Synopsis: The Hardings are teetering on the brink. Elson—once one of Houston’s most promising architects, who never quite lived up to expectations—is recently divorced from his wife of thirty years, Cadence. Their grown son, Richard, is still living at home: driving his mother’s minivan, working at a local coffee shop, resisting the career as a writer that beckons him. But when Chloe Harding gets kicked out of her East Coast college, for reasons she can’t explain to either her parents or her older brother, the Hardings’ lives start to unravel. Chloe returns to Houston, but the dangers set in motion back at school prove inescapable. Told with piercing insight, taut psychological suspense, and the wisdom of a true master of character, this is a novel about the vagaries of love and family, about betrayal and forgiveness, about the possibility and impossibility of coming home.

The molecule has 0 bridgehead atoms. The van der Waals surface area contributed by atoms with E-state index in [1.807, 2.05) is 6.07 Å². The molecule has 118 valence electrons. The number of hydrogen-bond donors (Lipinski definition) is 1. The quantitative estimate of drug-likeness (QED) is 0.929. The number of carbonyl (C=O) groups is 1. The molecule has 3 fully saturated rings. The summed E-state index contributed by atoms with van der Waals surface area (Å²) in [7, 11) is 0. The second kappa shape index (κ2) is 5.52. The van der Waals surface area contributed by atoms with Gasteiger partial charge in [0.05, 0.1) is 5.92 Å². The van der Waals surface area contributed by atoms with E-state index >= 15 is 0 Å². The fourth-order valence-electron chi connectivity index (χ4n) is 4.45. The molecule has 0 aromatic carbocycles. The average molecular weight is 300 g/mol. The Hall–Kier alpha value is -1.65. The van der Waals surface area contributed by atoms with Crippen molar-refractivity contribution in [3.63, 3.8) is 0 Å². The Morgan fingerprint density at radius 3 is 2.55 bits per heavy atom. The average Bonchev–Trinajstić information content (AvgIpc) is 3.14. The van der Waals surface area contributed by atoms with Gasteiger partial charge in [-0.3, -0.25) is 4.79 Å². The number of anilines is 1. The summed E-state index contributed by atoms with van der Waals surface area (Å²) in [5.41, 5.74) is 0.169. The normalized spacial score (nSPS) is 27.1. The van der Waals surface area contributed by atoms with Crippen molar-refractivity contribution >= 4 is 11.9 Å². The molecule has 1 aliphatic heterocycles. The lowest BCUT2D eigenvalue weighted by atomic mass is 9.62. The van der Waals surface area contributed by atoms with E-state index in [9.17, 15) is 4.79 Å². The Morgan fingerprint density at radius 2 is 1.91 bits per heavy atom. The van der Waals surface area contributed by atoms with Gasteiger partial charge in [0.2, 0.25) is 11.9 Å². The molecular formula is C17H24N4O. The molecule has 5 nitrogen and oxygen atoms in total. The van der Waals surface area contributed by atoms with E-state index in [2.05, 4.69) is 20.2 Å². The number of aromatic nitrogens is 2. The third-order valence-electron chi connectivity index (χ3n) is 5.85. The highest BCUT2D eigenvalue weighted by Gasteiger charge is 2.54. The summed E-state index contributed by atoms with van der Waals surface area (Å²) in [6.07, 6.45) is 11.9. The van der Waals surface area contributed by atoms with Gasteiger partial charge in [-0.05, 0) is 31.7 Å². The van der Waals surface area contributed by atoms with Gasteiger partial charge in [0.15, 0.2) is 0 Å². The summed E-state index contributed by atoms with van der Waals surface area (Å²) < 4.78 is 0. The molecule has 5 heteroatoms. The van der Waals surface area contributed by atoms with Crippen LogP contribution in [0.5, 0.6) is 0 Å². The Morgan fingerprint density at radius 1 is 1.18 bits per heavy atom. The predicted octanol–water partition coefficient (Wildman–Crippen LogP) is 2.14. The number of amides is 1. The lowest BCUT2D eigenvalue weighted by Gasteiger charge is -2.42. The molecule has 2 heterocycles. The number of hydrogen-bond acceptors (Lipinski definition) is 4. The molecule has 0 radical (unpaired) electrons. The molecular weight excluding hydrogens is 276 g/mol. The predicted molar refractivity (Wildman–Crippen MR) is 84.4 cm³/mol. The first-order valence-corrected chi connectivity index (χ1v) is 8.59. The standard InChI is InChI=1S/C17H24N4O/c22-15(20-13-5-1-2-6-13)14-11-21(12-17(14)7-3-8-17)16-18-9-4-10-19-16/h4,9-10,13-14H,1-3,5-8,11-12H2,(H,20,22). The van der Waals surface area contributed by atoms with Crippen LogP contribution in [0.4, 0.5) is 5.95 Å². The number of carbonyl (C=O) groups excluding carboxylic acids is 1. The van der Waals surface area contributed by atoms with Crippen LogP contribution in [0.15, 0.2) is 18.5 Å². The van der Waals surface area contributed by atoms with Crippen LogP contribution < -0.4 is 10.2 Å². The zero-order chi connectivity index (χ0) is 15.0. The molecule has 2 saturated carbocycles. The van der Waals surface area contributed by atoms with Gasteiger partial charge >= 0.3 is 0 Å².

- Grab a book, any book.
- Turn to page 56 or 56% in you E-Reader. (If you have to improvise, that’s okay.)
- Find any sentence, (or few, just don’t spoil it)
- Post it.
- Add your URL post below in the Linky. (Add the post URL, not your blog URL.)
He’d regretted that conversation, just as he’d regretted almost every conversation he’d had with Cadence in the past year. He’d wanted to tell her, first and foremost, that he was happy she’d stopped by the hospital to see him, that Lorna had told him that she’d stopped by, and that it had meant a lot to him that she’d done this. But, as usual, there seemed to be an enormous gap between what he wanted to say to Cadence and what he actually said.
*The Friday 56 is a Weekly Meme hosted by Freda’s Voice.